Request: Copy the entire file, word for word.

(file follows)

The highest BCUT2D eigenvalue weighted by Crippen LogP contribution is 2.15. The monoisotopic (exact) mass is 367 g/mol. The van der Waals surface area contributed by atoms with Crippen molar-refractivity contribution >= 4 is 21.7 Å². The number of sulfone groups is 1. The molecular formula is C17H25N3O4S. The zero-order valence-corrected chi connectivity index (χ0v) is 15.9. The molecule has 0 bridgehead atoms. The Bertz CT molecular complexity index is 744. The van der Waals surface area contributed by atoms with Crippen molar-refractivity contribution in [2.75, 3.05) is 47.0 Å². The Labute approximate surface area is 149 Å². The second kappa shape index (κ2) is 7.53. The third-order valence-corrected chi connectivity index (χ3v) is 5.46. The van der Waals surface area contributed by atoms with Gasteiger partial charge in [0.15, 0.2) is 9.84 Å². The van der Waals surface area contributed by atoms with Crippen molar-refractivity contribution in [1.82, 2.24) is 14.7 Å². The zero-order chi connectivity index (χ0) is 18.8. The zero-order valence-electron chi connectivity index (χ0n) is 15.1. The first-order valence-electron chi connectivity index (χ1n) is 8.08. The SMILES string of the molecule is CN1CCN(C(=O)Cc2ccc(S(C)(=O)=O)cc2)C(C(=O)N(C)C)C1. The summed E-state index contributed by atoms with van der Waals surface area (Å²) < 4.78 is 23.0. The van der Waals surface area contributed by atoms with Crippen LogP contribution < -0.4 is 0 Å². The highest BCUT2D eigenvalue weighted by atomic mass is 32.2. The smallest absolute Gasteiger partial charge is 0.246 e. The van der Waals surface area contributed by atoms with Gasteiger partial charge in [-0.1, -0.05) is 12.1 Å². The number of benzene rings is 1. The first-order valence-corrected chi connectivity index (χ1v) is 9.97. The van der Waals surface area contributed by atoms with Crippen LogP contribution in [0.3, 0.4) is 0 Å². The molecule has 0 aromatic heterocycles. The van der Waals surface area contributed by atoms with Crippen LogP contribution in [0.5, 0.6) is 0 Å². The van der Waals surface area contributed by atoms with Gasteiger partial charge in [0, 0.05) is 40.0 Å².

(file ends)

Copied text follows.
The highest BCUT2D eigenvalue weighted by Crippen LogP contribution is 2.15. The monoisotopic (exact) mass is 367 g/mol. The van der Waals surface area contributed by atoms with Crippen molar-refractivity contribution >= 4 is 21.7 Å². The number of sulfone groups is 1. The molecular formula is C17H25N3O4S. The zero-order valence-corrected chi connectivity index (χ0v) is 15.9. The molecule has 0 bridgehead atoms. The Bertz CT molecular complexity index is 744. The van der Waals surface area contributed by atoms with Crippen molar-refractivity contribution in [2.75, 3.05) is 47.0 Å². The Labute approximate surface area is 149 Å². The second kappa shape index (κ2) is 7.53. The third-order valence-corrected chi connectivity index (χ3v) is 5.46. The van der Waals surface area contributed by atoms with Gasteiger partial charge in [0.15, 0.2) is 9.84 Å². The van der Waals surface area contributed by atoms with Crippen molar-refractivity contribution in [1.82, 2.24) is 14.7 Å². The zero-order chi connectivity index (χ0) is 18.8. The zero-order valence-electron chi connectivity index (χ0n) is 15.1. The first-order valence-electron chi connectivity index (χ1n) is 8.08. The SMILES string of the molecule is CN1CCN(C(=O)Cc2ccc(S(C)(=O)=O)cc2)C(C(=O)N(C)C)C1. The summed E-state index contributed by atoms with van der Waals surface area (Å²) < 4.78 is 23.0. The van der Waals surface area contributed by atoms with Crippen LogP contribution < -0.4 is 0 Å². The highest BCUT2D eigenvalue weighted by atomic mass is 32.2. The smallest absolute Gasteiger partial charge is 0.246 e. The van der Waals surface area contributed by atoms with Gasteiger partial charge in [-0.1, -0.05) is 12.1 Å². The number of benzene rings is 1. The first-order valence-corrected chi connectivity index (χ1v) is 9.97. The van der Waals surface area contributed by atoms with Crippen LogP contribution in [0.3, 0.4) is 0 Å². The molecule has 0 aromatic heterocycles. The van der Waals surface area contributed by atoms with Crippen LogP contribution in [0.5, 0.6) is 0 Å². The van der Waals surface area contributed by atoms with Gasteiger partial charge in [0, 0.05) is 40.0 Å².